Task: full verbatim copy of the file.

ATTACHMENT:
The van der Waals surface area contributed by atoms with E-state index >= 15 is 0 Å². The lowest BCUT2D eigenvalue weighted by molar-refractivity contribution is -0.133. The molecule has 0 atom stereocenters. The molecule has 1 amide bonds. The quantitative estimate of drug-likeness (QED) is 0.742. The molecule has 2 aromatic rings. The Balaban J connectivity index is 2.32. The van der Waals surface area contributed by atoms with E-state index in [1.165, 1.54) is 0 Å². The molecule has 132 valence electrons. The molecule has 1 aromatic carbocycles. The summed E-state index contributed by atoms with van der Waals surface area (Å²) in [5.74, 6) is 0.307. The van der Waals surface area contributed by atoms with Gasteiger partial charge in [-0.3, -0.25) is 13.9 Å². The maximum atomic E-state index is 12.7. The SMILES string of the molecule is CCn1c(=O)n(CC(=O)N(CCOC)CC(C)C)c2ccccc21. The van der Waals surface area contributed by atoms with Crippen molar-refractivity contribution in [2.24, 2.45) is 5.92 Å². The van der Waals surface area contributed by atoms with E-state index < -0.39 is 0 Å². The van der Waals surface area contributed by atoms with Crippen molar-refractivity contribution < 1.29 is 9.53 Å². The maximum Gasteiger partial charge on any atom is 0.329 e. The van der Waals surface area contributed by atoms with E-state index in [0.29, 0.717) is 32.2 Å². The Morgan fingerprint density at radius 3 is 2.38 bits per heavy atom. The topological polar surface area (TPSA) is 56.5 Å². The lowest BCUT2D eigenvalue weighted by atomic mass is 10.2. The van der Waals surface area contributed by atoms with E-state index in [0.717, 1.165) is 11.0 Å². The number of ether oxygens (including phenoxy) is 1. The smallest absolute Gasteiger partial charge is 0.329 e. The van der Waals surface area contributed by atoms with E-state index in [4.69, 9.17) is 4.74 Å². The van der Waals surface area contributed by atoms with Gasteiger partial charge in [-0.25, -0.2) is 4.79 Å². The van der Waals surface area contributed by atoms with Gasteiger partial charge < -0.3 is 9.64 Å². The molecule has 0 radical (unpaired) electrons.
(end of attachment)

The van der Waals surface area contributed by atoms with E-state index >= 15 is 0 Å². The lowest BCUT2D eigenvalue weighted by molar-refractivity contribution is -0.133. The molecule has 0 atom stereocenters. The molecule has 1 amide bonds. The quantitative estimate of drug-likeness (QED) is 0.742. The molecule has 2 aromatic rings. The Balaban J connectivity index is 2.32. The van der Waals surface area contributed by atoms with E-state index in [1.165, 1.54) is 0 Å². The molecule has 132 valence electrons. The molecule has 1 aromatic carbocycles. The summed E-state index contributed by atoms with van der Waals surface area (Å²) in [5.74, 6) is 0.307. The van der Waals surface area contributed by atoms with Gasteiger partial charge in [-0.3, -0.25) is 13.9 Å². The maximum atomic E-state index is 12.7. The SMILES string of the molecule is CCn1c(=O)n(CC(=O)N(CCOC)CC(C)C)c2ccccc21. The van der Waals surface area contributed by atoms with Crippen molar-refractivity contribution in [2.24, 2.45) is 5.92 Å². The van der Waals surface area contributed by atoms with E-state index < -0.39 is 0 Å². The van der Waals surface area contributed by atoms with Crippen molar-refractivity contribution < 1.29 is 9.53 Å². The maximum Gasteiger partial charge on any atom is 0.329 e. The van der Waals surface area contributed by atoms with E-state index in [0.29, 0.717) is 32.2 Å². The Morgan fingerprint density at radius 3 is 2.38 bits per heavy atom. The topological polar surface area (TPSA) is 56.5 Å². The lowest BCUT2D eigenvalue weighted by atomic mass is 10.2. The van der Waals surface area contributed by atoms with E-state index in [0.717, 1.165) is 11.0 Å². The number of ether oxygens (including phenoxy) is 1. The smallest absolute Gasteiger partial charge is 0.329 e. The van der Waals surface area contributed by atoms with E-state index in [4.69, 9.17) is 4.74 Å². The van der Waals surface area contributed by atoms with Gasteiger partial charge in [-0.25, -0.2) is 4.79 Å². The van der Waals surface area contributed by atoms with Gasteiger partial charge < -0.3 is 9.64 Å². The molecule has 0 radical (unpaired) electrons.